When policymakers and practitioners decide that ‘empowerment’—usually of women or the poor—is a development goal what do they mean? And how do they determine the extent to which it has been achieved? Despite empowerment having become a widely used term in this context there is no accepted method for measuring and tracking changes.
Presumably if we want to see people empowered we consider them to be currently dis-empowered i.e. disadvantaged by the way power relations presently shape their choices, opportunities and well-being. If this is what we mean then we would benefit from being better informed about the debates which have shaped and refined the concept of power and its operation.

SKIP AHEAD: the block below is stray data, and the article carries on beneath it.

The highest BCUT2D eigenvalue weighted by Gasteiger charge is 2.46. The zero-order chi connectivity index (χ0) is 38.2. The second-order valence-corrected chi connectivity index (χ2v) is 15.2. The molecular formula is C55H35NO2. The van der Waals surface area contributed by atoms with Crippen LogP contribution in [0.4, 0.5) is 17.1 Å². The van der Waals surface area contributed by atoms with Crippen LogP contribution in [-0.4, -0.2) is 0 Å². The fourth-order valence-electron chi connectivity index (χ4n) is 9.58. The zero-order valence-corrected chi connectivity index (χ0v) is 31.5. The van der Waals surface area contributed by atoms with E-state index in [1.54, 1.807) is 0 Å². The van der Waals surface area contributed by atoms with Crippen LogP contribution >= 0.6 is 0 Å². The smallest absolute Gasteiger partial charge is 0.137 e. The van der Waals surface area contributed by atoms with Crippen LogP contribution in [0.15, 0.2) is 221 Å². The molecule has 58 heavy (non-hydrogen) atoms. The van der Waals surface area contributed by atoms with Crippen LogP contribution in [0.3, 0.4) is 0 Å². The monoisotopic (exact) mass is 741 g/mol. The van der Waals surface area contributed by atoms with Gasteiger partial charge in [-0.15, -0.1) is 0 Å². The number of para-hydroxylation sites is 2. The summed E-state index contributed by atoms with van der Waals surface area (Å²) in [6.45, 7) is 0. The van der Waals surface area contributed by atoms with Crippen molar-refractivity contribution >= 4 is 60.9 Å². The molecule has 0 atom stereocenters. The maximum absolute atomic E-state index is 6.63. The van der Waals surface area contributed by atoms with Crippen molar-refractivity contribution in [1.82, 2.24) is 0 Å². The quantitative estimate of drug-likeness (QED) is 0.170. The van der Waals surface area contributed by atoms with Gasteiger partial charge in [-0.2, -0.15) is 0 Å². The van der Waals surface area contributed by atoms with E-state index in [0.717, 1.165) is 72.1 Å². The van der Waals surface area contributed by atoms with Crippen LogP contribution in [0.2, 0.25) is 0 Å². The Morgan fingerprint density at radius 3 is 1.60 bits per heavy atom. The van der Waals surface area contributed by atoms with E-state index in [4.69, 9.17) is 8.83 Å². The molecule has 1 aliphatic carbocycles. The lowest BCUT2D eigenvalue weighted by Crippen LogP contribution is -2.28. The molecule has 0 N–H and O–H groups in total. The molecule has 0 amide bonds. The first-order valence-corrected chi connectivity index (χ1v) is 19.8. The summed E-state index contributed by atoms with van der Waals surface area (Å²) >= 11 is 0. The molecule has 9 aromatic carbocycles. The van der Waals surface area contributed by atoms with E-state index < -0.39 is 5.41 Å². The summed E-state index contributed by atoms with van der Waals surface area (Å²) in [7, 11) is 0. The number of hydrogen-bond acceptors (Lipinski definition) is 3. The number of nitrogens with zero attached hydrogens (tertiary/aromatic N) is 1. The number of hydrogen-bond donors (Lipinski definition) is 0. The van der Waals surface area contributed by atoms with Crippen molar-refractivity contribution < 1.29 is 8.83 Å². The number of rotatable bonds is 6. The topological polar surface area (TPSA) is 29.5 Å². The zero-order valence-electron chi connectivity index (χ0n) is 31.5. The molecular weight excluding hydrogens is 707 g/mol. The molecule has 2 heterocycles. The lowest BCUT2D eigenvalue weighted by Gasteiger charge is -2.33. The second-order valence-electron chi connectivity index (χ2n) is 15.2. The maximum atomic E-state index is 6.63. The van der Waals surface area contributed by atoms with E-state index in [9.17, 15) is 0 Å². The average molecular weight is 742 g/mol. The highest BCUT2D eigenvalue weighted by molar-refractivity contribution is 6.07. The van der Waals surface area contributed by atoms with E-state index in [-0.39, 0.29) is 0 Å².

Therefore in this paper, after briefly reviewing how the empowerment of women has been discussed within development studies, I look at how the concept of power was debated and refined during the second half of the twentieth century and discuss how power relations might be described and evaluated in a particular context. I then propose a conceptual framework within which empowerment might be assessed. Copyright © 2005 John Wiley & Sons, Ltd.